This page brings together a number of key facts and figures to help shed light on the problems with the current approach to developing cancer drugs.
Cancer is a Large and Growing Problem for SocietyThis year over 9 million people will die of cancer worldwide – one every 3.5 seconds
According to the World Health Organisation, the number of people who died of cancer worldwide in 2012 was 8.2 million. The figure is now estimated to be over 9 million and is forecast to rise to over 13m by 2030. Already this is one death from cancer every 3.5 seconds but but 2030 it could be one every 2.3 seconds.
Twice as many people die of cancer than HIV/AIDS, TB, Malaria and Hepatitis C combined
Cancer is also now one of the leading causes of death in the world. To put it into perspective, more than twice as many people die from cancer than from HIV/AIDS, malaria, tuberculosis and hepatitis C combined.
Half of us are now expected to get cancer at some point in our lives
The risk of getting cancer during our lifetime is also growing, with cancer incidence rates now at an all time high.
Cancer is also a Large and Growing Market for BusinessesGlobally we spend over $107bn (£75bn) on buying cancer drugs
As we rely primarily on private companies to develop and produce cancer drugs, the growing prevalence of cancer creates a growing market opportunity for these companies. Global sales of cancer drugs were $107bn in 2015 and are forecast to rise to between $148bn and $178bn by 2020.
In 2015 we spent $44bn (£30bn) worldwide on just 10 cancer drugs
About 40% of the revenues generated from sales of cancer drug come from just 10 drugs, which together generated over $44bn of sales in 2015. These drugs have generated combined revenues of over $300bn since they were approved, an average of $30bn per drug.
Cancer drug companies are making average profit margins of over 20%
Weak regulation and competition in the pharmaceutical market has led to exceptional profit margins. The following table shows the profit margins in 2015 of the top seven pharmaceutical companies with the largest shares of the global cancer drug market. The consequence for patients of high profit margins is higher prices for cancer drugs. Higher drugs prices lead to drugs being priced out of reach of patients in countries that can’t afford them (including the UK), resulting in many patients dying sooner.
The pharmaceutical industry is the most profitable industry in the world
Profit margins in the pharmaceutical industry are the highest of any major industry in the world and have been steadily rising for some time.
Very Few New Cancer Drugs Are Approved Each YearOn average, less than 10 new cancer drugs are approved each year
The high costs and risks associated with developing cancer drugs results in only a small number of new drugs being developed and approved each year, despite that fact that there are almost 200 types of cancer. On average over the last 10 years, the Food and Drug Administration approved an average of 9.5 new cancer drug treatments per year. Some of these approvals are for the same drug but for use with a different cancer, so the actual number of drugs being developed is less than this.
New Cancer Drugs only offer Marginal BenefitNew cancer drugs only extend lives by 2.7 months more on average
As well as only a small number of new cancer drugs being developed each year, those that are developed only have marginal benefits for patients, partly due to a lack of incentives to deliver significant innovation.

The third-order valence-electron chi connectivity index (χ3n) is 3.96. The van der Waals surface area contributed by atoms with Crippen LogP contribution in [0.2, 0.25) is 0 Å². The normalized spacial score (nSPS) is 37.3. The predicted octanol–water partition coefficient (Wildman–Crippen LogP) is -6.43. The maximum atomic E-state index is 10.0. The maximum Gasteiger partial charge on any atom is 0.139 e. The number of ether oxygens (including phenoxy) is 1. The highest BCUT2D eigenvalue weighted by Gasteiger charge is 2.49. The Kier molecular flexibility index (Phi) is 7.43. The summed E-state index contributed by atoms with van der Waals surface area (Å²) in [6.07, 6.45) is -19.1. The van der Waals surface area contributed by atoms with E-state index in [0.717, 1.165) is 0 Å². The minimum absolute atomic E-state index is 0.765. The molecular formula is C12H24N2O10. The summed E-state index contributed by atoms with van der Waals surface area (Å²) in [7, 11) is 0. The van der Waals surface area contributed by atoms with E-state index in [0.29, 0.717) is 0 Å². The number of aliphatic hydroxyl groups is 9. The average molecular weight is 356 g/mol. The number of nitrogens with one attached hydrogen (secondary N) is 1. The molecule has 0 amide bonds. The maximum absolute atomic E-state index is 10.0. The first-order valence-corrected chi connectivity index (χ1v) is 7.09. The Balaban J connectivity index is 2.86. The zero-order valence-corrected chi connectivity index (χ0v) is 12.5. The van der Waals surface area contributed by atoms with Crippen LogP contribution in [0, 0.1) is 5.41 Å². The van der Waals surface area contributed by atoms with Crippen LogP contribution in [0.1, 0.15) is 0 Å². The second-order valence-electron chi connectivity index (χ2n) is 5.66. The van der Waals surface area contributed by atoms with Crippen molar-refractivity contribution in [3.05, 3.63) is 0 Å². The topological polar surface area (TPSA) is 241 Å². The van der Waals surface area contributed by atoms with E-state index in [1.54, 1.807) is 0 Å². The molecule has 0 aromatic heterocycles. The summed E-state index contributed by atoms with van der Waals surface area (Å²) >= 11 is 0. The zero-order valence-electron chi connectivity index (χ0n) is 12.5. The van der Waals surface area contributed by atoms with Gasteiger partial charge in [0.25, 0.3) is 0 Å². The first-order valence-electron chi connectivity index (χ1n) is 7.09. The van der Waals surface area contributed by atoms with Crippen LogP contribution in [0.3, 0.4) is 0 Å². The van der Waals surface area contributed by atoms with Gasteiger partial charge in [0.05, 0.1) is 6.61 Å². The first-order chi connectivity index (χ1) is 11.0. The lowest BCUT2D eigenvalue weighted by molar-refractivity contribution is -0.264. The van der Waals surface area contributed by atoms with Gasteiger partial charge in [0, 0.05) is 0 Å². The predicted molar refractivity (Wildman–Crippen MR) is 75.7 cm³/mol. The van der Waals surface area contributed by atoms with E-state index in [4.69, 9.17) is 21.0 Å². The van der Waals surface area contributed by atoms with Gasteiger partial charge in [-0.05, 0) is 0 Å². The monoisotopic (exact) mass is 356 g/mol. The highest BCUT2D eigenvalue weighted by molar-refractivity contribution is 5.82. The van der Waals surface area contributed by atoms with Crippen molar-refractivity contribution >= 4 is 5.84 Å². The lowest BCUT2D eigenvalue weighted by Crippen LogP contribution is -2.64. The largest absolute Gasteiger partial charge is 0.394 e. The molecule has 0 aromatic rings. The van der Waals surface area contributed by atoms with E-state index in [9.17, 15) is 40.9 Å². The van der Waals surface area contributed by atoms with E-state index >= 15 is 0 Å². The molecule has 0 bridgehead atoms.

A study published in The JAMA Network in 2014, found that new cancer drugs that have been developed over a 12 year period from 2002 to 2014 were only marginally better than existing ones. The study looked at all the new cancer drugs for solid tumours approved by the Food and Drug Administration between January 2002 and April 2014. It found that on average, where the impact on patient survival was known, new drugs were only expected to extend patients’ lives by an additional 2.1 months compared with existing treatments. Some drugs had been approved on the basis of Progression-Free Survival (a second-best measure that doesn’t always translate into improved survival) and even these drugs had an estimated survival benefit of only 2.5 months. Combining Overall Survival and Progression-Free Survival data to use the best available data for each drug gives an average survival benefit of 2.7 months.
New Drug Development is Costly and InefficientNew drugs cost $2.6bn (£1.8bn) to develop – 40% of this is a finance cost at a rate of 10.5%
It is very expensive to develop a new drug, partly due to the lengthy timescales and costs involved in testing the drug to confirm its safety and effectiveness (typically 10 years from synthesis to approval), partly due to the fact that 88% of drugs investigated don’t end up getting approved and partly due to the use of expensive money to finance the investment at a rate of 10.5% (the average cost of capital for the pharmaceutical industry).
There is also a huge amount of duplication worldwide, which further adds to the overall cost to society of developing cancer drugs. A 2014 study into the lack of innovation in new cancer drugs found that 74% of new drugs being developed by 9 of the top 10 drug companies were very similar to drugs being developed by their competitors.
Over the years, the cost of developing a new drug has risen steeply and is now estimated to be $2.558bn (£1.75bn). However, many people believe that this figure is exaggerated. An independent report published in 2011 by the London School of Economics and Political Science concluded that actual drug development costs were 18 times lower than the industry estimates presented here, which it claims were influenced by commercial sponsorship from pharmaceutical companies, as R&D costs are used by the pharmaceutical companies to help defend high prices for drugs.